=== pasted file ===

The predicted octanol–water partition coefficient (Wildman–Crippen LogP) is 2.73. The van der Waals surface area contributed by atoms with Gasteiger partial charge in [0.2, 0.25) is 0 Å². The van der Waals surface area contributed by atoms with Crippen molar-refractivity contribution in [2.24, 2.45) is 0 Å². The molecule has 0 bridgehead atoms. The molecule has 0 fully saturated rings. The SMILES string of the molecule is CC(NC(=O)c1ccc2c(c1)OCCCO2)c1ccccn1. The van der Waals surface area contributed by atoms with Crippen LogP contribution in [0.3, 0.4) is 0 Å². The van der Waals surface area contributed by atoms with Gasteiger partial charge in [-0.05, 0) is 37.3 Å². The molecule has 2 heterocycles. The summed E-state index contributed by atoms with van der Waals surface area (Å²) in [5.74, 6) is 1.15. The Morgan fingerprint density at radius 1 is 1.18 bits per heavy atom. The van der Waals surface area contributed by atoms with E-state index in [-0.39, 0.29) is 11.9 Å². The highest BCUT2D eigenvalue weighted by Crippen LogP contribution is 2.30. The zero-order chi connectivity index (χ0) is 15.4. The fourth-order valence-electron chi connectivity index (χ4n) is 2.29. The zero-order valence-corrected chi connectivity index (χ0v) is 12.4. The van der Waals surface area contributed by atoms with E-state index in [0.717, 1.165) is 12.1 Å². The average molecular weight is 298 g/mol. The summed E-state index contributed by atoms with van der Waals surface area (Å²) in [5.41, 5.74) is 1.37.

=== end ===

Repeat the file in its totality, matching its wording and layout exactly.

The predicted octanol–water partition coefficient (Wildman–Crippen LogP) is 2.73. The van der Waals surface area contributed by atoms with Gasteiger partial charge in [0.2, 0.25) is 0 Å². The van der Waals surface area contributed by atoms with Crippen molar-refractivity contribution in [2.24, 2.45) is 0 Å². The molecule has 0 bridgehead atoms. The molecule has 0 fully saturated rings. The SMILES string of the molecule is CC(NC(=O)c1ccc2c(c1)OCCCO2)c1ccccn1. The van der Waals surface area contributed by atoms with Crippen LogP contribution in [0.3, 0.4) is 0 Å². The van der Waals surface area contributed by atoms with Gasteiger partial charge in [-0.05, 0) is 37.3 Å². The molecule has 2 heterocycles. The summed E-state index contributed by atoms with van der Waals surface area (Å²) in [5.74, 6) is 1.15. The Morgan fingerprint density at radius 1 is 1.18 bits per heavy atom. The van der Waals surface area contributed by atoms with E-state index in [-0.39, 0.29) is 11.9 Å². The highest BCUT2D eigenvalue weighted by Crippen LogP contribution is 2.30. The zero-order chi connectivity index (χ0) is 15.4. The fourth-order valence-electron chi connectivity index (χ4n) is 2.29. The zero-order valence-corrected chi connectivity index (χ0v) is 12.4. The van der Waals surface area contributed by atoms with E-state index in [0.717, 1.165) is 12.1 Å². The average molecular weight is 298 g/mol. The summed E-state index contributed by atoms with van der Waals surface area (Å²) in [5.41, 5.74) is 1.37.